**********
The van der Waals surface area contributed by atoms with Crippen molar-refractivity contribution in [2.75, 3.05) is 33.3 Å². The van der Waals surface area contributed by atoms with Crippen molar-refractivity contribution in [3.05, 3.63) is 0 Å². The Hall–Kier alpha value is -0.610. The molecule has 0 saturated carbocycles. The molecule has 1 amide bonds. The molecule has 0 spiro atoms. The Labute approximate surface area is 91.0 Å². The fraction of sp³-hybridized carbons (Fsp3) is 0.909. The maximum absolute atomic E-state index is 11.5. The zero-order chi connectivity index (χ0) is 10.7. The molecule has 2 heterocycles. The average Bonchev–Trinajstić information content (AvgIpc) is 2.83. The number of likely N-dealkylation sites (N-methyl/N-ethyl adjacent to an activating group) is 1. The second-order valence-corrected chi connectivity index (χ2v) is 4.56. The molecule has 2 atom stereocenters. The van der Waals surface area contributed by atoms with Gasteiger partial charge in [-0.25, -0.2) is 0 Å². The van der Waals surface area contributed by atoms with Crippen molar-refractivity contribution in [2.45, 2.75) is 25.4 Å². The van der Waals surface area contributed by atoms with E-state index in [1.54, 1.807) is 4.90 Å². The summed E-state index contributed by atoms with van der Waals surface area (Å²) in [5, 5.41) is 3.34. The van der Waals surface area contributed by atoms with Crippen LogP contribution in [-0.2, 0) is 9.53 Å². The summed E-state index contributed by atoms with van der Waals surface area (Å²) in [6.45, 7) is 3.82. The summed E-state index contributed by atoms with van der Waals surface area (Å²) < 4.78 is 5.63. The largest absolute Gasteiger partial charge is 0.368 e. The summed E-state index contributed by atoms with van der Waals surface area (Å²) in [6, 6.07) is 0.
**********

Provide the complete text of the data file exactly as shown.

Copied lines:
The van der Waals surface area contributed by atoms with Crippen molar-refractivity contribution in [2.75, 3.05) is 33.3 Å². The van der Waals surface area contributed by atoms with Crippen molar-refractivity contribution in [3.05, 3.63) is 0 Å². The Hall–Kier alpha value is -0.610. The molecule has 0 saturated carbocycles. The molecule has 1 amide bonds. The molecule has 0 spiro atoms. The Labute approximate surface area is 91.0 Å². The fraction of sp³-hybridized carbons (Fsp3) is 0.909. The maximum absolute atomic E-state index is 11.5. The zero-order chi connectivity index (χ0) is 10.7. The molecule has 2 heterocycles. The average Bonchev–Trinajstić information content (AvgIpc) is 2.83. The number of likely N-dealkylation sites (N-methyl/N-ethyl adjacent to an activating group) is 1. The second-order valence-corrected chi connectivity index (χ2v) is 4.56. The molecule has 2 atom stereocenters. The van der Waals surface area contributed by atoms with Gasteiger partial charge in [-0.25, -0.2) is 0 Å². The van der Waals surface area contributed by atoms with Crippen molar-refractivity contribution in [2.45, 2.75) is 25.4 Å². The van der Waals surface area contributed by atoms with E-state index in [1.54, 1.807) is 4.90 Å². The summed E-state index contributed by atoms with van der Waals surface area (Å²) in [5, 5.41) is 3.34. The van der Waals surface area contributed by atoms with Crippen LogP contribution in [-0.2, 0) is 9.53 Å². The summed E-state index contributed by atoms with van der Waals surface area (Å²) in [6.45, 7) is 3.82. The summed E-state index contributed by atoms with van der Waals surface area (Å²) < 4.78 is 5.63. The largest absolute Gasteiger partial charge is 0.368 e. The summed E-state index contributed by atoms with van der Waals surface area (Å²) in [6, 6.07) is 0.